Canadian Office Markets Recalibrate as Tenants See Big Benefits
January 11, 2023 4 Minute Read
It was a rocky year for Canadian office markets, with national office vacancy hitting an all-time high of 17.1% in the final quarter of 2022.
Downtown office vacancy shot up to 9.8% in Vancouver, the only Canadian city still with single-digit downtown vacancy. Toronto’s downtown office vacancy rose to 13.6% in Q4. Montreal’s downtown vacancy inched up to 16.0% and Ottawa’s increased further to 12.2% to end the year.
One source of stability for office markets and vacancy rates is the significant decrease in new office construction.
The 11.0 million sq. ft. of office space currently under construction across Canada is the smallest amount since Q3 2017 – 5.8 million sq. ft. of it is being built in Toronto and 3.7 million sq. ft. in Vancouver.
Developers are putting future projects on hold, which should help to mitigate the pressures created by hybrid work and slowing economic growth.
In the context of a looming recession, rising office vacancy isn’t necessarily a bad thing for all parties. It means that office users now have a range of quality-space options and that landlords are offering greater inducements.
Plus the pressure on tenants to make decisions is greatly reduced compared to when downtown office vacancy in key Canadian markets hovered around 2% prior to the pandemic.
Some Canadian office markets bucked the trend of higher downtown vacancies in the fourth quarter.
Calgary’s downtown vacancy dropped ever so slightly to 32.6% as it registered a second consecutive quarter of positive net absorption.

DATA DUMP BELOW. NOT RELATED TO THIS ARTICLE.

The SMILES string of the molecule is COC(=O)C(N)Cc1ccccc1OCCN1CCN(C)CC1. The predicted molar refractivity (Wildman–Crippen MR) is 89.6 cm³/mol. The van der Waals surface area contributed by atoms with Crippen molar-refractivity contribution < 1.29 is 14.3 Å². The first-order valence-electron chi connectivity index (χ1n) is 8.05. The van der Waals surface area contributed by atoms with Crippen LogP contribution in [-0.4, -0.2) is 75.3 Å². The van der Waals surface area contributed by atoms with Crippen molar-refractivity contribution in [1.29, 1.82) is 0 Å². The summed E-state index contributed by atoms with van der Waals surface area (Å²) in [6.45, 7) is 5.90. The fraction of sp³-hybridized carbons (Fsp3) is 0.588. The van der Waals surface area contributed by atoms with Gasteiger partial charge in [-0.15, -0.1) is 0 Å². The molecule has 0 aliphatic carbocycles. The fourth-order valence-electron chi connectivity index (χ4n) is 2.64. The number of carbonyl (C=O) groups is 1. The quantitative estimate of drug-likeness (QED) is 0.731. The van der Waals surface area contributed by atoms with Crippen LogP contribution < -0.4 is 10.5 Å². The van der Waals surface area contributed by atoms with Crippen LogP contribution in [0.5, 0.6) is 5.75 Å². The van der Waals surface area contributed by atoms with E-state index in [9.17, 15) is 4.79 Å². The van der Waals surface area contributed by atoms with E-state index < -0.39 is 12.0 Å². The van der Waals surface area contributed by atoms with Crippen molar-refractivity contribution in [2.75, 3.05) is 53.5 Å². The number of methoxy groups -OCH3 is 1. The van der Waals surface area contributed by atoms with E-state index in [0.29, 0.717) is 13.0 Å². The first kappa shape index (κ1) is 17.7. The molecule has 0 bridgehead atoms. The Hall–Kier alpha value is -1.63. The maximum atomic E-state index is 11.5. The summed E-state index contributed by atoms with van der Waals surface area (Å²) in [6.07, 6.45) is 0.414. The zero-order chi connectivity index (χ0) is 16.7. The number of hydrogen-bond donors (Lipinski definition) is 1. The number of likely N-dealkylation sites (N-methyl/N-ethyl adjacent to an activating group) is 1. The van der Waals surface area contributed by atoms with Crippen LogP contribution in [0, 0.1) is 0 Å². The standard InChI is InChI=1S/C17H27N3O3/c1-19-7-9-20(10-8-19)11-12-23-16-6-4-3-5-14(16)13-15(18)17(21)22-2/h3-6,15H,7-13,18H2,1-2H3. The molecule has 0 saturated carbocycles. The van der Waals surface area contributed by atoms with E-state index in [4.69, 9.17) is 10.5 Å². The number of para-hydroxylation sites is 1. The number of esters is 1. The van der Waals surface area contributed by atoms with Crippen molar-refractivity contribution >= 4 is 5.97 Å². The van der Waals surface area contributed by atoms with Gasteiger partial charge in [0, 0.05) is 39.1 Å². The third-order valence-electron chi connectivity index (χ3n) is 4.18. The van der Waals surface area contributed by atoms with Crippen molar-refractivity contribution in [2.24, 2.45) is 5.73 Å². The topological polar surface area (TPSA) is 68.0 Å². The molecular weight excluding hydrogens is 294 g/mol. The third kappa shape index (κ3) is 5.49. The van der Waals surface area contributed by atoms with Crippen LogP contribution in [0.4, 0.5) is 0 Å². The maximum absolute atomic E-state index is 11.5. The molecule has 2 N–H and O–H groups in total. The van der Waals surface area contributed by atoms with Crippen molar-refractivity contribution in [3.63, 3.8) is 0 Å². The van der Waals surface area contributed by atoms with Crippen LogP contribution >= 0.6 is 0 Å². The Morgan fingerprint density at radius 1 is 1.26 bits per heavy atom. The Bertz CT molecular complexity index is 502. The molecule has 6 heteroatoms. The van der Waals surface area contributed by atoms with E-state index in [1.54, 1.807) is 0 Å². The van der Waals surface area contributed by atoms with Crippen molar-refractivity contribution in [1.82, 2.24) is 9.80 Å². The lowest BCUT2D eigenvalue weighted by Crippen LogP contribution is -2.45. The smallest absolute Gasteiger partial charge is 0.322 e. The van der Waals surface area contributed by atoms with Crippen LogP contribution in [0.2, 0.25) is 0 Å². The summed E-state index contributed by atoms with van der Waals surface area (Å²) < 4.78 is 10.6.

Waterloo Region saw its downtown office vacancy drop to 22.8%. Winnipeg’s dipped down to 15.7%.
And Halifax retains its title as Canada’s most stable downtown market, holding firm at 18.8% vacancy, in line with pre-pandemic levels.
Glimmers of hope, perhaps, but CBRE Chairman Paul Morassutti sees challenges that still need to play out.
“The office sector will face a bumpy 2023 as it contends with a potential recession, a re-structuring of the tech sector and continued uncertainty around the impact of hybrid work patterns,” he notes.
Industrial Supply Rises – Finally!
Availability of industrial space rose in Canada’s major markets in the fourth quarter, reversing a trend of steady tightening experienced throughout the pandemic.
The national industrial availability rate ticked up to 1.6% in amid delivery of 12.7 million sq. ft. of new space in the final quarter alone, and 33.6 million sq. ft. of space across all of 2022.
Leasing of industrial space totaled a net 10.4 million sq. ft. in the fourth quarter, according to CBRE’s Q4 2022 Industrial Figures report, lifting the annual total to the second highest level on record.
For the first time in nine quarters, new supply of industrial space outpaced absorption, which will lead to a moderation of rental growth as the supply/demand imbalance eases.
Alberta’s major markets continue to thrive as industrial alternatives, with availability rates in Calgary and Edmonton falling by 220 and 150 basis points respectively in the quarter.
The fourth quarter saw 13.0 million sq. ft. of industrial projects begin construction nationwide, the bulk of the space in Toronto, Calgary and Montreal.
These cities are responding to record demand with 44.6 million sq. ft. of industrial projects under construction across Canada at the start of 2023.
“Canadian industrial developers and landlords see that the future of industrial remains remarkably strong and are continuing to add new supply as fast as they can build it,” Morassutti says.
“New supply, coupled with a softer economy, will undoubtedly reduce some market froth. Nationally, industrial rents increased by over 30% nationally in 2022 and we expect that level of growth to moderate going forward.”
Stay In The Know
Subscribe today and join hundreds of professionals who get the latest blogs delivered straight to their inbox.